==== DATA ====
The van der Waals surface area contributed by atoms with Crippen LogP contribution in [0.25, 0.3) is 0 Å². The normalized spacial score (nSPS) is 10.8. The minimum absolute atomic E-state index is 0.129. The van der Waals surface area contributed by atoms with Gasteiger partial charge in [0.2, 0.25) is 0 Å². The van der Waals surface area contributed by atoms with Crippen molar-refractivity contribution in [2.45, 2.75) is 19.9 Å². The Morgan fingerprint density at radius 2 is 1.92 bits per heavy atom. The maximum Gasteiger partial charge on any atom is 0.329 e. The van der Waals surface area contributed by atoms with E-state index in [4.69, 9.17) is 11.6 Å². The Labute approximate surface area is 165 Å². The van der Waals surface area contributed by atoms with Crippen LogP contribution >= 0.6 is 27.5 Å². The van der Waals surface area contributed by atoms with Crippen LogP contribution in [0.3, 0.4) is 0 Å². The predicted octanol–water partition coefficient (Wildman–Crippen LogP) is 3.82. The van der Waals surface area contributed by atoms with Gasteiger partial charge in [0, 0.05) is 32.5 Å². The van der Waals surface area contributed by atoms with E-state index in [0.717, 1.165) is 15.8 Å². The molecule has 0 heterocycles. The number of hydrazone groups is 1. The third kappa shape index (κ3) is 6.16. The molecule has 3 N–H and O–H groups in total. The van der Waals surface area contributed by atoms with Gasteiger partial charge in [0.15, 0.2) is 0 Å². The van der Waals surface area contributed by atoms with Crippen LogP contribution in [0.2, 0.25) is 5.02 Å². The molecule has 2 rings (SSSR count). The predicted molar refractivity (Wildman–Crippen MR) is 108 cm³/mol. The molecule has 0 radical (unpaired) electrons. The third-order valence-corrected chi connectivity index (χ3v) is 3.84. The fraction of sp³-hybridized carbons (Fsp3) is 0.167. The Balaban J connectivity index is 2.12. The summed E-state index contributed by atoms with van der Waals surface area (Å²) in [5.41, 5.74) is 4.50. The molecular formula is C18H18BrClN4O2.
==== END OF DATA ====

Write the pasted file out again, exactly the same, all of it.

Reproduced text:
The van der Waals surface area contributed by atoms with Crippen LogP contribution in [0.25, 0.3) is 0 Å². The normalized spacial score (nSPS) is 10.8. The minimum absolute atomic E-state index is 0.129. The van der Waals surface area contributed by atoms with Gasteiger partial charge in [0.2, 0.25) is 0 Å². The van der Waals surface area contributed by atoms with Crippen molar-refractivity contribution in [2.45, 2.75) is 19.9 Å². The Morgan fingerprint density at radius 2 is 1.92 bits per heavy atom. The maximum Gasteiger partial charge on any atom is 0.329 e. The van der Waals surface area contributed by atoms with E-state index in [4.69, 9.17) is 11.6 Å². The Labute approximate surface area is 165 Å². The van der Waals surface area contributed by atoms with Crippen LogP contribution >= 0.6 is 27.5 Å². The van der Waals surface area contributed by atoms with Crippen LogP contribution in [0.3, 0.4) is 0 Å². The predicted octanol–water partition coefficient (Wildman–Crippen LogP) is 3.82. The van der Waals surface area contributed by atoms with Gasteiger partial charge in [0, 0.05) is 32.5 Å². The van der Waals surface area contributed by atoms with E-state index in [0.717, 1.165) is 15.8 Å². The molecule has 0 heterocycles. The number of hydrazone groups is 1. The third kappa shape index (κ3) is 6.16. The molecule has 3 N–H and O–H groups in total. The van der Waals surface area contributed by atoms with Gasteiger partial charge in [0.15, 0.2) is 0 Å². The van der Waals surface area contributed by atoms with Crippen LogP contribution in [0.2, 0.25) is 5.02 Å². The molecule has 2 rings (SSSR count). The predicted molar refractivity (Wildman–Crippen MR) is 108 cm³/mol. The molecule has 0 radical (unpaired) electrons. The third-order valence-corrected chi connectivity index (χ3v) is 3.84. The fraction of sp³-hybridized carbons (Fsp3) is 0.167. The Balaban J connectivity index is 2.12. The summed E-state index contributed by atoms with van der Waals surface area (Å²) in [5.41, 5.74) is 4.50. The molecular formula is C18H18BrClN4O2.